For more information about zoonotic diseases, the connection between human, animal and environmental health, and the origins of pandemics, please visit the museum’s digital exhibition, “Outbreak: Epidemics in a Connected World.”

Related story:
'One Health' Could Prevent the Next Coronavirus Outbreak
Meet the People Leading the Fight Against Pandemics
New Smithsonian Exhibit Spotlights 'One Health' to Reduce Pandemic Risks

Ashley Peery

Ashley Peery is an educator for the "Outbreak: Epidemics in a Connected World" exhibition at the Smithsonian’s National Museum of Natural History. In this role, Ashley works with science experts to create educational programs for the public. She also supports and trains the volunteer corps who interact with visitors to "Outbreak." Her favorite aspect of the job is fostering “lightbulb” moments for the museum’s visitors by making complex topics understandable for all. Before joining the Office of Education and Outreach at the museum, she received her PhD in Entomology from Virginia Tech.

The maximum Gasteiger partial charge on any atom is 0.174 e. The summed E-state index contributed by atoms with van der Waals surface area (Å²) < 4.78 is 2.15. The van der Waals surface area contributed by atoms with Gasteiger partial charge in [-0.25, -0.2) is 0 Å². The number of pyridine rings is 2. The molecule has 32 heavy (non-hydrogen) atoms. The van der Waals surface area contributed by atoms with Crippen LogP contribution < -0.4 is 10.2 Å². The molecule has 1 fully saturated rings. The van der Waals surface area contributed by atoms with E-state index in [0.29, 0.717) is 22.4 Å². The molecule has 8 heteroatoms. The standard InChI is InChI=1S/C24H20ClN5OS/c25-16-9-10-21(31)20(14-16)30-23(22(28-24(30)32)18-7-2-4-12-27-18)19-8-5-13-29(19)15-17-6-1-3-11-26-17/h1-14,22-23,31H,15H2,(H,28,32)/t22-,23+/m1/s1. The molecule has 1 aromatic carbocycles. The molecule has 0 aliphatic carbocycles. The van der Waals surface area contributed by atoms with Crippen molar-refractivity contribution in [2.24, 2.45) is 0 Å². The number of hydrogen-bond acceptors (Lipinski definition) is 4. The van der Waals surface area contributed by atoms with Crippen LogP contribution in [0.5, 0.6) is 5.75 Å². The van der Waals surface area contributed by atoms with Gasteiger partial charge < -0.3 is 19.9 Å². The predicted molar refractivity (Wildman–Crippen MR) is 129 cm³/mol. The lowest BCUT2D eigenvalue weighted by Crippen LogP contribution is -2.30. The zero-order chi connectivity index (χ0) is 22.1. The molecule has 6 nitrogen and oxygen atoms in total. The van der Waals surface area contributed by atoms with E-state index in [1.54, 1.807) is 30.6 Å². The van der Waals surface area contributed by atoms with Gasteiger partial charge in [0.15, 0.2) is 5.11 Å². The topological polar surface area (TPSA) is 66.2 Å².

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Erin Malsbury

Erin Malsbury is an intern in the Smithsonian National Museum of Natural History’s Office of Communications and Public Affairs. Her writing has appeared in Science, Eos, Mongabay and the Mercury News, among others. Erin recently graduated from the University of California, Santa Cruz with an MS in science communication. She also holds a BS in ecology and a BA in anthropology from the University of Georgia. You can find her at erinmalsbury.com.